Do Federal Class Actions Compete Against Overlapping State Class Actions in a Race to the Courthouse?
Class Action Watch Winter 2002
January 1, 2002
In June 2001, the U.S. Judicial Conference's Standing Committee on Practice and Procedure considered several proposed changes to Fed. R. Civ. P. 23 that would potentially bring under federal court control state court class actions that involve the same claims and putative class members as class actions that are pending in federal court. One of these so-called "preclusion" proposals, an amendment adding Rule 23(c)(1)(D), would provide district court judges discretion to block, at least conditionally, class certification in parallel state court proceedings if they conclude, on a motion to certify or decertify the federal class, that class litigation is inappropriate under federal standards . Another proposal would permit district judges to enjoin the named parties-and even absent class members-from bringing or pursuing litigation duplicative of the federal court proceedings in state court . The Standing Committee declined to approve these proposals-primarily because of concerns over whether the proposals comport with the Rules Enabling Act, but also because the extent of the problem of competing federal court/state court class actions is not well-defined. Instead, the Standing Committee directed further review by the Advisory Committee on Civil Rules. To this end, the Advisory Committee has asked participants at a series of hearings addressed to other Rule 23 changes that have received the preliminary approval of the Standing Committee to come prepared to discuss the proposed "preclusion" additions to Rule 23 as well.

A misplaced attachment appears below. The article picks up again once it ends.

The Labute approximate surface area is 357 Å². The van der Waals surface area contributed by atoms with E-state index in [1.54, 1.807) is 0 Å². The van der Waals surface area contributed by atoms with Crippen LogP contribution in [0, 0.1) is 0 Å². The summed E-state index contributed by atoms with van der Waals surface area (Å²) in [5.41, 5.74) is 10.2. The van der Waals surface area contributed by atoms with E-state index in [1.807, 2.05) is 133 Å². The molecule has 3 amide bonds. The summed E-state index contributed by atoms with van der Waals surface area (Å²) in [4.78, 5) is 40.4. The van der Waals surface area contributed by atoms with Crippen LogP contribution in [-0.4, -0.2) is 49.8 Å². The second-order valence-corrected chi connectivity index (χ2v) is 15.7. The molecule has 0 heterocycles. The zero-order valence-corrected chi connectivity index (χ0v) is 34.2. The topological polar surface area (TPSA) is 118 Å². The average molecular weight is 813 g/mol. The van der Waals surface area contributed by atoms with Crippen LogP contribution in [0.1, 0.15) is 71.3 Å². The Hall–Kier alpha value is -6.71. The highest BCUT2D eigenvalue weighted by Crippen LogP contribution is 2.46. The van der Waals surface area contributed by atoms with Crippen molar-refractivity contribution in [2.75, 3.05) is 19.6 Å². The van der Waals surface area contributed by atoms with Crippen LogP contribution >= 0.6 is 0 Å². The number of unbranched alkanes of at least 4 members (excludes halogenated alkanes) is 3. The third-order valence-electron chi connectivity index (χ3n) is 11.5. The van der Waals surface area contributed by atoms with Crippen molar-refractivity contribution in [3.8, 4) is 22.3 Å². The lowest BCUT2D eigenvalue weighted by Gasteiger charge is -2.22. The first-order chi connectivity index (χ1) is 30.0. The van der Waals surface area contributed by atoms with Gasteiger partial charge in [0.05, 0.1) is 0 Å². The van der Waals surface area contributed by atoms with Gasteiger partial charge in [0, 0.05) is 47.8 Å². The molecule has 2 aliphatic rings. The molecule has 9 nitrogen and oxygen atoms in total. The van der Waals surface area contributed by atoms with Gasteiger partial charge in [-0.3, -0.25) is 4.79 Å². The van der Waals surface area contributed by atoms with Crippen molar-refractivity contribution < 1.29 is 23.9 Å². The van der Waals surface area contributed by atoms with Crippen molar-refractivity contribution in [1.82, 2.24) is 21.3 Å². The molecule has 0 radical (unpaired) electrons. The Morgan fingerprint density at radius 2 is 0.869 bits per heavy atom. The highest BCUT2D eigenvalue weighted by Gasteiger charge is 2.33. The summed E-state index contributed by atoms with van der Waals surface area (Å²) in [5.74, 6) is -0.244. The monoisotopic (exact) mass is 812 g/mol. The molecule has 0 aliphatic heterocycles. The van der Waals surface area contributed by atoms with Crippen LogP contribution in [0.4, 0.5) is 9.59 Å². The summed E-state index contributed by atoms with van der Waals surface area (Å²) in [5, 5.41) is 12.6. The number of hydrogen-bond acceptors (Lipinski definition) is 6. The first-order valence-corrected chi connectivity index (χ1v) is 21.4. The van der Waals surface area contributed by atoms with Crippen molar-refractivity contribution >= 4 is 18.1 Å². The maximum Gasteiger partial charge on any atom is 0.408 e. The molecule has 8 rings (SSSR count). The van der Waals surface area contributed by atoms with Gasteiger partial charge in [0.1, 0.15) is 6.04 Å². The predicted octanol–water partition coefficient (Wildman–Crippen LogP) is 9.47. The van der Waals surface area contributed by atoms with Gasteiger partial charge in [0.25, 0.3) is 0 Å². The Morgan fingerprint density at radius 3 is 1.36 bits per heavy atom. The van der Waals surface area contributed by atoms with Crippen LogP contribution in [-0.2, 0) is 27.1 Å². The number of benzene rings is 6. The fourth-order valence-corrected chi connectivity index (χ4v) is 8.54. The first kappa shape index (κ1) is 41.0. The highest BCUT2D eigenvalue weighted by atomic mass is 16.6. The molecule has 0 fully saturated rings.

While anecdotal evidence of overlapping state and federal court class litigation involving the same claims abounds, researchers have been unable to capture how frequently this competition occurs in practice. Class Action Watch has recently attempted to answer this question by focusing on class action disputes that are significant enough to have come to the attention of the Judicial Panel on Multidistrict Litigation ("the MDL Panel"). Using those high-profile disputes to define a universe for research purposes, Class Action Watch has tapped a variety of sources of information-MDL Panel docket entries respecting actions removed from state court and proposed for consolidation but later remanded, newspaper reports of state court filings, and reports of counsel involved in the MDL proceedings themselves-to determine the extent to which federal court class action defendants are facing down competitive state court class actions as well.
The results of the analysis are not complete, but the preliminary numbers are provocative. Of the 50 most recent consolidated federal court class action proceedings constituted by the MDL Panel, Class Action Watch has been able to determine the statusof related state-court litigation with respect to 35 consolidated proceedings. Of those 35 consolidated federal proceedings, state court class action litigation involving the same underlying claims of injury, and all or some portion of the classes named in the federal actions, was or is pending in 19 of them. In mature MDL class action proceedings, where a year or more has passed since the initial petition for MDL consolidation (and where parallel state court class action actions have had a some reasonable chance to germinate), the numbers are even more striking: more than half of these proceedings face competition from state-court class action litigation.